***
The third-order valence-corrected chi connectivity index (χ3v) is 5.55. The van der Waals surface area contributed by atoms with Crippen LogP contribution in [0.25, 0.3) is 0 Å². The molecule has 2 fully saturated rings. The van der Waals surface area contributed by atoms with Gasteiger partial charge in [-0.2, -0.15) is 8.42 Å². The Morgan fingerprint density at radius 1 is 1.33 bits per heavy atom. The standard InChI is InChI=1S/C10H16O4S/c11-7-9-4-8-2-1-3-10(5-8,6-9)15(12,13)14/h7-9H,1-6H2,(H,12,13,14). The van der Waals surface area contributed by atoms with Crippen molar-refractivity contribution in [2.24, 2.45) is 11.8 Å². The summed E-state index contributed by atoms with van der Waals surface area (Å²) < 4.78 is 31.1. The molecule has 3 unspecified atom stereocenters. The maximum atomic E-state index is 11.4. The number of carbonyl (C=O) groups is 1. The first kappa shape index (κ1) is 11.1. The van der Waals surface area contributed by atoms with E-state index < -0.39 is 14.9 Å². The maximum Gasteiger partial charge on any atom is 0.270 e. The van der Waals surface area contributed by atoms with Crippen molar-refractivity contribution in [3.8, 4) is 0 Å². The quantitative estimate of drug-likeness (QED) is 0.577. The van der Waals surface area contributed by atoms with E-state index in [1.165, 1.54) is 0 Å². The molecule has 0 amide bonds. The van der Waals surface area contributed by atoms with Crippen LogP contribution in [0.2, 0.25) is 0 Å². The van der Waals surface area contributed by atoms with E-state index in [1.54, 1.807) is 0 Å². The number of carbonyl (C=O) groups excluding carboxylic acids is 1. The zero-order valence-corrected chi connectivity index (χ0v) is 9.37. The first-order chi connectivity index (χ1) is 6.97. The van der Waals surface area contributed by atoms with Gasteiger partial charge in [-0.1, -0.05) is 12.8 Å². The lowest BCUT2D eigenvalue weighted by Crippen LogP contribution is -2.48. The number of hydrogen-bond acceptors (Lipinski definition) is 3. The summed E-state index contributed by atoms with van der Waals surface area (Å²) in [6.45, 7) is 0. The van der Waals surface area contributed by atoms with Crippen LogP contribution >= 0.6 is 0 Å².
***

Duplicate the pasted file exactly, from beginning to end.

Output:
The third-order valence-corrected chi connectivity index (χ3v) is 5.55. The van der Waals surface area contributed by atoms with Crippen LogP contribution in [0.25, 0.3) is 0 Å². The molecule has 2 fully saturated rings. The van der Waals surface area contributed by atoms with Gasteiger partial charge in [-0.2, -0.15) is 8.42 Å². The Morgan fingerprint density at radius 1 is 1.33 bits per heavy atom. The standard InChI is InChI=1S/C10H16O4S/c11-7-9-4-8-2-1-3-10(5-8,6-9)15(12,13)14/h7-9H,1-6H2,(H,12,13,14). The van der Waals surface area contributed by atoms with Crippen molar-refractivity contribution in [2.24, 2.45) is 11.8 Å². The summed E-state index contributed by atoms with van der Waals surface area (Å²) < 4.78 is 31.1. The molecule has 3 unspecified atom stereocenters. The maximum atomic E-state index is 11.4. The number of carbonyl (C=O) groups is 1. The first kappa shape index (κ1) is 11.1. The van der Waals surface area contributed by atoms with E-state index < -0.39 is 14.9 Å². The maximum Gasteiger partial charge on any atom is 0.270 e. The van der Waals surface area contributed by atoms with Crippen molar-refractivity contribution in [3.8, 4) is 0 Å². The quantitative estimate of drug-likeness (QED) is 0.577. The van der Waals surface area contributed by atoms with E-state index in [1.165, 1.54) is 0 Å². The molecule has 0 amide bonds. The van der Waals surface area contributed by atoms with Crippen LogP contribution in [0.2, 0.25) is 0 Å². The van der Waals surface area contributed by atoms with E-state index in [1.54, 1.807) is 0 Å². The number of carbonyl (C=O) groups excluding carboxylic acids is 1. The zero-order valence-corrected chi connectivity index (χ0v) is 9.37. The first-order chi connectivity index (χ1) is 6.97. The van der Waals surface area contributed by atoms with Gasteiger partial charge in [-0.1, -0.05) is 12.8 Å². The lowest BCUT2D eigenvalue weighted by Crippen LogP contribution is -2.48. The number of hydrogen-bond acceptors (Lipinski definition) is 3. The summed E-state index contributed by atoms with van der Waals surface area (Å²) in [6.45, 7) is 0. The van der Waals surface area contributed by atoms with Crippen LogP contribution >= 0.6 is 0 Å².